UV-Vis, near-IR, and mid-IR spectroscopies all rely on the transmission/absorption of light at certain wavelengths. UV-Vis spectroscopy works with the excitement of electrons. The spectra tend to have few features that can cover several hundred nanometers. Near-IR and mid-IR work with the excitation of the vibrations of the atoms within the molecule. The absorption of light in the near- and mid-IR ranges causes numerous features that are usually not as broad as UV-VIS spectral features. The combination of all the features are unique to the molecule. Thus, vibrational spectroscopy can be extraordinarily useful for identifications. [1]

A mix of chemical species can create a matrix with overlapping spectral features. Untangling the intertwined data often requires expertise and numerous hours to create a statistical model that can identify and quantify the product(s) of interest. Software uses the model to quickly covert raw data/spectra into useful information such as the identities of the chemicals in the matrix and their concentrations. Using this data, spectroscopy can be the analytical tool for both qualitative and quantitative checks. For example, a quick check of the amount of moisture in a sample. It can also check a reaction’s progress by monitoring the concentrations of the reactants, intermediates, and/or products.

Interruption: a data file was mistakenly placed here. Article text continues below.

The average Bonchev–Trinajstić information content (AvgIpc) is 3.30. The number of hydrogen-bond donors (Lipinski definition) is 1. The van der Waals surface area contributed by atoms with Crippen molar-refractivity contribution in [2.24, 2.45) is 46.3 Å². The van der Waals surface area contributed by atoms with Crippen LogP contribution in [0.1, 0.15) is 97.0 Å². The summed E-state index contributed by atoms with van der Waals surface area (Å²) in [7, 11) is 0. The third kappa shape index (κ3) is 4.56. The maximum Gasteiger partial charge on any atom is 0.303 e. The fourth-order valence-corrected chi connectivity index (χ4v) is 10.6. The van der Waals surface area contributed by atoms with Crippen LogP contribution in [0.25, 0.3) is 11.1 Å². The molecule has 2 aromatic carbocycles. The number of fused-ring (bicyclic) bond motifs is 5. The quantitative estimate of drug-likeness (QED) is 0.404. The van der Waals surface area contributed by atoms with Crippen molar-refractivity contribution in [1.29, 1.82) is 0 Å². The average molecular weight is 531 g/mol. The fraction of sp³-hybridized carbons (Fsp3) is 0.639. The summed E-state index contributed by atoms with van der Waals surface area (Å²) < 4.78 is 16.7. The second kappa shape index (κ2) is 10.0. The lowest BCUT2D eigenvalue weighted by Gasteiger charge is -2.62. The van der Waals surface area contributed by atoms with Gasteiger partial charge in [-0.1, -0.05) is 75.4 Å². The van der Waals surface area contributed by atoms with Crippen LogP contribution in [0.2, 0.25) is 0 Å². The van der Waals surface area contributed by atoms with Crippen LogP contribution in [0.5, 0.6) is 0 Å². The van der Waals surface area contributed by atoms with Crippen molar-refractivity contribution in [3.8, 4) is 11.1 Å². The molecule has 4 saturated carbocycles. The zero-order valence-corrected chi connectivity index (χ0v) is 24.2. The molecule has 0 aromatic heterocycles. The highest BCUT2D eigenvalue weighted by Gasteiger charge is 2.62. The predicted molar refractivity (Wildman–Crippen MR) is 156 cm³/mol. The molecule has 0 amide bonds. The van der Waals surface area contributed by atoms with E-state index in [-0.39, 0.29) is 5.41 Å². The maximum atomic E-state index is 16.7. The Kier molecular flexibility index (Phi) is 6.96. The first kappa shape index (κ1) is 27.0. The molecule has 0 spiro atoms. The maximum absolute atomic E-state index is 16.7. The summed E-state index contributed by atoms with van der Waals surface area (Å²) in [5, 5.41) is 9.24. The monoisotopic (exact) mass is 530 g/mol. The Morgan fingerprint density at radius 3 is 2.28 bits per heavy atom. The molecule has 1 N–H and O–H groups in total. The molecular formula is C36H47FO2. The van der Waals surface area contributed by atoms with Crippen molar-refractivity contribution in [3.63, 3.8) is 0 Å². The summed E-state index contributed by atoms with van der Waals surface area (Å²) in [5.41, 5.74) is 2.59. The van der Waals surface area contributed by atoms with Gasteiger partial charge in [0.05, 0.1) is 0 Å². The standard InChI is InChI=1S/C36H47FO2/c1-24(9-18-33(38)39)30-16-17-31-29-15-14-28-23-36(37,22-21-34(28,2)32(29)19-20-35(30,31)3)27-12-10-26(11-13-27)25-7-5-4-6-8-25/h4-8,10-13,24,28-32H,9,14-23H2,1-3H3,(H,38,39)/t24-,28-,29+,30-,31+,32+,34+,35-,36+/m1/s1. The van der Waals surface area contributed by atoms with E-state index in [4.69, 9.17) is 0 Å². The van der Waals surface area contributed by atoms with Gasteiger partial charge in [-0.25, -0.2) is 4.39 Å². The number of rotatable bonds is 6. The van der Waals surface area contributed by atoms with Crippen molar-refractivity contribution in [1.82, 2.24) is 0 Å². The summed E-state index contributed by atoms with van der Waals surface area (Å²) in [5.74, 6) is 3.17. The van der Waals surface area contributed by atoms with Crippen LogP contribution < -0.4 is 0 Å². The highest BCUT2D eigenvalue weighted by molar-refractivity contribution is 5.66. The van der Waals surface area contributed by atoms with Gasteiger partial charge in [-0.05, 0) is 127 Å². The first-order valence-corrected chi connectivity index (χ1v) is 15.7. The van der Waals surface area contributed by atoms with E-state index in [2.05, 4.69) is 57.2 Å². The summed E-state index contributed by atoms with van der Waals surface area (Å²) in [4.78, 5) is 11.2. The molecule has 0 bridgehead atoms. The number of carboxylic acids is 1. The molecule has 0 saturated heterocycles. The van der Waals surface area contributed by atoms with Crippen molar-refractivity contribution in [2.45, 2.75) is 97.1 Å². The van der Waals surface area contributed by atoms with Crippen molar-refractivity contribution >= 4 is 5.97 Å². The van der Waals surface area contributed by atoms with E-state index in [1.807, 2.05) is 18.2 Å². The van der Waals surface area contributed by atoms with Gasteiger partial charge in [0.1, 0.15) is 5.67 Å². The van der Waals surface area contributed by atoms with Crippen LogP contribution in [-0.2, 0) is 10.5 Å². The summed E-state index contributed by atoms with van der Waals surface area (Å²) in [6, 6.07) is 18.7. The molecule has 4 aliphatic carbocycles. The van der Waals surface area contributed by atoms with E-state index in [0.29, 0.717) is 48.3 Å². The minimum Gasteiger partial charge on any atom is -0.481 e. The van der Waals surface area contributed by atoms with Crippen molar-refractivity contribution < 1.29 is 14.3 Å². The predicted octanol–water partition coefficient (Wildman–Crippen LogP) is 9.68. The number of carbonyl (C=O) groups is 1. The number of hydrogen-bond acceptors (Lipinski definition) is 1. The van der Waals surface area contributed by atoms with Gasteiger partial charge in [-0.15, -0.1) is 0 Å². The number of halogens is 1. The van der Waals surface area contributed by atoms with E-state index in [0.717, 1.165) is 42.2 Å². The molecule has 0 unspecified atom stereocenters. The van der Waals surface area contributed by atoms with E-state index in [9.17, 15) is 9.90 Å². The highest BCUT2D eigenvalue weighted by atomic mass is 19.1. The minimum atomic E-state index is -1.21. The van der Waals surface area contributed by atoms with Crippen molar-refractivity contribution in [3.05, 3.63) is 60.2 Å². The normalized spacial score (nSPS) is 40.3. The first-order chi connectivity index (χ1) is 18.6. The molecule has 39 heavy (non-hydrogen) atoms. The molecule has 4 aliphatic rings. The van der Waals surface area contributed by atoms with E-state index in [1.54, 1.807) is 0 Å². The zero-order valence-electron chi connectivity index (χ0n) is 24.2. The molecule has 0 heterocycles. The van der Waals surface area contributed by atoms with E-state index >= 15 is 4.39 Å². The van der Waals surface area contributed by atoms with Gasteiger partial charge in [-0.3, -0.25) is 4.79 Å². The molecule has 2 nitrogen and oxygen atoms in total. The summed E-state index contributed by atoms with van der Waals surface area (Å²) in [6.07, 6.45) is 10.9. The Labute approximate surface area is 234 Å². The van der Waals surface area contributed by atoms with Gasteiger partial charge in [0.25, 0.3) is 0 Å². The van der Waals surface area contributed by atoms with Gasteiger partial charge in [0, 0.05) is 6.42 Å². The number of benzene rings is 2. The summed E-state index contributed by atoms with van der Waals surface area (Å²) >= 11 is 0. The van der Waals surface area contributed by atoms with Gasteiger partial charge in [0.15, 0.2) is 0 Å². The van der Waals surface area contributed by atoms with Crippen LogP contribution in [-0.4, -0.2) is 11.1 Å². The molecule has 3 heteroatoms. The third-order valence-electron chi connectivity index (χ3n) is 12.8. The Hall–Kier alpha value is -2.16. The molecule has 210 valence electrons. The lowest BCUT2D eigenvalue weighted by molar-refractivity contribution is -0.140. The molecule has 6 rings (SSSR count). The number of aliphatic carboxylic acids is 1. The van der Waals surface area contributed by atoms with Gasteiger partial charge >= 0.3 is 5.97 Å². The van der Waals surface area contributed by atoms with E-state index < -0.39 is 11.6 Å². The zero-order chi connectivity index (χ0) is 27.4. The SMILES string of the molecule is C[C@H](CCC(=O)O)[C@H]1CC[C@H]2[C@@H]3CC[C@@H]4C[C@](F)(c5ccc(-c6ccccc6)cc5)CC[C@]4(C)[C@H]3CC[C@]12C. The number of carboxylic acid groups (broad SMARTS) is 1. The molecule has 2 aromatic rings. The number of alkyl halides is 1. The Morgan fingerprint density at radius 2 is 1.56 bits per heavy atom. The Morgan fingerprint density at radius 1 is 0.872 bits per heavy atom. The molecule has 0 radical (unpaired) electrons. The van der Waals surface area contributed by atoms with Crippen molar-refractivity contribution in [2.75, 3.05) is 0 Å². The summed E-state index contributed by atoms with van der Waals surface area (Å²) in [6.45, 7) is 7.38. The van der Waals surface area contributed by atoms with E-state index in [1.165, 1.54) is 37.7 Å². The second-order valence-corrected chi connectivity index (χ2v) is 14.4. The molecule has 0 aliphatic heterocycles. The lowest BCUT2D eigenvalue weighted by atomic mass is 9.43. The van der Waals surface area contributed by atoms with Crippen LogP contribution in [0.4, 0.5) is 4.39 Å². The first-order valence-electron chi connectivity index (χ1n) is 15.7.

In the real world, methods exist for incorporating these analytical tools directly into a reactor or pipeline to measure the “sample” directly in the process continuously and in real-time (see Figure 2). This saves both the time and necessity of physically taking samples, both of which can cost a chemical plant millions of dollars. It also allows real-time monitoring of a process where it can be immediately apparent if something unwanted is occurring so that corrective steps can be taken. Beyond the value of instant insight, advanced process sensors also give the benefit of big data aggregation, where additional efficiencies and optimizations can be gained over time.

Outside of the chemical industry, spectroscopy is used for a multitude of applications. An example is the aforementioned measurement of color. Spectroscopy is also widely used in the pharmaceutical industry to measure the various steps of the Active Pharmaceutical Ingredient (API) creation. In the world of forensics, spectroscopy is often used in tandem with other methods to help identify unknown compounds, allowing for a strong case file to be built. In the cannabis industry, spectroscopy has already been implemented to quickly determine the CBD and THC levels [2] as well as moisture % and water activity in dried flower [3].

In the next installment of this series, we will cover the chemical difficulties of cannabis.


  1. D. a. Skoog, F. J. Holler and T. A. Nieman, Principles of Instrumental Analysis, Orlando: Saunders College Publishing, 1998.
  2. Purpl Scientific, “Validation of the Purple Pro for Flower Potency Measurement,” May 2019. [Online]. Available:
  3. Purpl Scientific, “Validation of the Purpl Pro + H2O Pack for Cannabis Water Measurement,” 2020 July. [Online]. Available: